The main species of this genus with increased commercial value and taste are the following:

 

Tuber aestivum Tuber uncinatum Tuber melanosporum Tuber magnatum Tuber borchii Tuber macrosporum Tuber mesentericum Tuber brumale

Tuber aestivum (black summer truffle) &

Tuber uncinatum (black burgundy truffle)

 

The majority of scientists all over the world are convinced that we are talking about the same species in a wide time range of collection.  Is a common species to Greek forests  and especially in the zone of oak (300 meters and above). T. Aestivum is  known, as black summer truffle and  is been harvested from early April until the end of September and the T. Aestivum fo. Uncinatum (or Tuber uncinatum for some researchers) is known as black burgundy truffle and is been harvested from the last days of September until January if the winter has been late. Truffle tree’s species that have been recorded belong to the species  Quercus coccifera (kermes oak), Q. pubescens (downy or pubescent oak) & Carpinus orientalis (Oriental Hornbeam).

It is a species without delicate fragrances but strongly shopping due to the fact that readily cultivated in artificial plantations with extremely large fruit body. Of course the size is relevant and depends on many other factors before planting.

 

Macroscopic Features

 

Color: Brown to brownish-black with a slight tint of gray

Shape: Spherical to irregular, slightly lobed, 5.5-6.2 cm diameter around without recess in the base

Peridium: Quite thick, consisting of brown to dark brown, visible to the naked eye, lumps polygonal - pyramidal slightly sharpened at the top, with base dimensions from 4 to 7 mm. The intersection of peridium shows spherical and polygonal cells which together form a pseudoparenchymatous network.

Gleba (rococo interior decoration): Fleshy, pale gray to pale cinnamon. Sterile areas off-white to white anastomized and usually extend from peridium to the center of the fruit body. Fertile areas light gray - cinnamon with ascospores.

Odor: Intense enjoyable.

 

Microscopic Features

 

Sacs: Dimensions 80-100 x 60-75 μm, consisting of 1 – 4 (5) spores,

Spherical to ellipsoid, with an occasional short and flattened peduncle.

Spores: Color tan, oval to hemispherical, measures 25-30 x 18-22 μm. The surface of the spores is been covered by local short vertical spikes and network with honeycomb – network form composed of irregular polygonal areas, numbered 3 - 4 along the maximum dimension of the spore (length).

 

Conclusion

 

Features such as the time of collection, the absence of base cavity to the fruit body, the vivid acute lumps on the surface and the size of the spores differentiate this kind of truffle from the same in many things  T. mesentericum.

 

Tuber melanosporum (black Perigord truffle)

 

It has been recorded so far in the zone of oak (450 meters). Characterized as black Perigord truffle is harvested from early December until late March when the weather is still chilly. Truffle tree species that have been recorded belong to   Q. pubescens (downy or pubescent oak) & Carpinus orientalis (Oriental Hornbeam). It is a kind of truffle that needs a fairly cold period to mature and emit those exquisites aromas. That is why the main harvest months are January to February.

 

Macroscopic Features

 

Fruit body: Coherent solid 3 - 12 cm.

Color: Brown to reddish-brown in places.

Shape: Spherical.

Peridium: Consisting of distinct brown-black pyramid lugs slightly depressed at the top and beam foundation in 2-3mm.

Gleba (rococo interior decoration): Fleshy, compact, coherent, high density. Colored fertile areas brown to black. The color of sterile areas is off-white and the appearance same to a very dense network with many anastomoses.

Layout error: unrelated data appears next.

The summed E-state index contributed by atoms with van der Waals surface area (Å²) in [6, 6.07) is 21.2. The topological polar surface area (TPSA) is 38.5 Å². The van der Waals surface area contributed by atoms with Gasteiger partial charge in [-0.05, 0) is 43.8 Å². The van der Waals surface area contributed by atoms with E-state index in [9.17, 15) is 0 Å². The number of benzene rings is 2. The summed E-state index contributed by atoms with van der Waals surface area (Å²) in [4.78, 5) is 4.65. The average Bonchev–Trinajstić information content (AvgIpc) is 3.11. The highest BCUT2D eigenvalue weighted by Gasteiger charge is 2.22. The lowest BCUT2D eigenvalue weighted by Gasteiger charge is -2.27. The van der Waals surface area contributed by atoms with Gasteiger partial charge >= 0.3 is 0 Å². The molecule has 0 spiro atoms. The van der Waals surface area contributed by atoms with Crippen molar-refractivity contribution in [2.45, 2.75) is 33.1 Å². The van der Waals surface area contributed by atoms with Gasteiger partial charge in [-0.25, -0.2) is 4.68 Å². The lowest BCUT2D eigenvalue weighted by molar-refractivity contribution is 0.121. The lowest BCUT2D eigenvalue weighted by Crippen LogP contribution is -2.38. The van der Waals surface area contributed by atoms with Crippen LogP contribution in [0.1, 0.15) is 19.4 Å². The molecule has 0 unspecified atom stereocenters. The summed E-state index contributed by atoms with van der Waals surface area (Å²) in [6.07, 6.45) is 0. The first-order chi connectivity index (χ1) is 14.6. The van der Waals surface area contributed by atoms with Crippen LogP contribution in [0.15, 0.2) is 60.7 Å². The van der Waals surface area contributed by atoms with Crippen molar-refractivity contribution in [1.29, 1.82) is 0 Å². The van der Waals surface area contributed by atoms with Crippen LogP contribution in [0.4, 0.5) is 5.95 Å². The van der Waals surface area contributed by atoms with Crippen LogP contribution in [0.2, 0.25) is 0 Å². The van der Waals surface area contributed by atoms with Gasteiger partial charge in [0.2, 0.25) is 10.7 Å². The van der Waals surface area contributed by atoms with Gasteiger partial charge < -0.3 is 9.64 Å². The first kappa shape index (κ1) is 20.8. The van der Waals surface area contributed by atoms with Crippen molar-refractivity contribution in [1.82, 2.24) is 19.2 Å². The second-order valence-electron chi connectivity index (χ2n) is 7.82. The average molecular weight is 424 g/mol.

Odor: Strong and pleasant very different than in the similar species T. brumale.

 

Microscopic Features

 

Sacs: Dimensions 60-85 x 50-70 μm, consisting of 1 – 5 spores,

Spherical to ellipsoid, brittle with an occasional short peduncle.

Spores: Color dark - brown, oval, measures 28-32 x 16-21 μm. The surface of the spores is been covered by local short vertical spikes on the average 4 μm grown across the surface.

 

Conclusion

 

Features such as the time of collection, the sampling time, the forest species, the altitude, the appearance of the fruit body, in combination with the internal configuration and further microscopic characteristics, clearly separate the sample from the species T. aestivum and T. brumale.

 

Tuber brumale (Black winter truffle)

 

Display type quite common in the forests of Greece. Has been recorded so far in the area under the oak (450-800 meters). Characterized as black winter truffle is harvested from early December until late April when the weather is still chilly. Truffle tree species that it has been recorded are Q. pubescens (downy or pubescent oak), Corylus avellana (Common Hazel), Carpinus orientalis (Oriental Hornbeam) and Q. coccifera (the common yew). It's a kind of truffle most close to T. melanosporum. That is why many collectors are confused in recognition of the fruit bodies.

 

Macroscopic Features

 

Color: Brown to brownish in places.

Shape: Spherical to oval without visible basal cavity.

Peridium: Consisted of distinct dark brown polygonal pyramid lugs strongly depressed on the center and beam foundation in 2-3mm.

Gleba (rococo interior decoration): Fleshy, compact, with small and distinct sterile areas. The color of fertile areas is cinnamon to grey - brown. The color of sterile areas is off-white to beige. The appearance of the sterile areas is not too thin lines that begin from the base of the fruit body and never reach the outer surface (peridium).

Odor: Mild and pleasant, not too intense like in T. melanosporum.

 

Microscopic Features

 

Sacs: Dimensions 50-72 x 44-60 μm, consisting of 1 – 5 (6) spores, spherical to oval, fragile with an occasional short peduncle.

Spores: Color light - brown, elliptical to spherical, perimeter closed (without holes), measures 28-32 x 16-21 μm.The surface of the spores is been covered by local short vertical spikes on the average 4.58 μm grown across the surface.

 

Conclusion

 

The main differences between melanosporum and brumale are: The decoration of the sterile areas, the color of gleba, the spikes and the odor for experienced collectors.

 

 

Tuber magnatum (precious white truffle)

 

Species previously unrecorded in Greek lands. The Italians claimed for many years that they were the only ones who possessed the ability and capacity of soil and climate to grow and collect this valuable white diamond of nature that boosts the gourmet dishes in the hands of skilled chefs who will use it in their kitchens.

 

After the last years we are convinced that they are wrong. Records of precious white truffle Tuber magnatum in Greek territories suggest that perhaps there are soils that can be cultivated.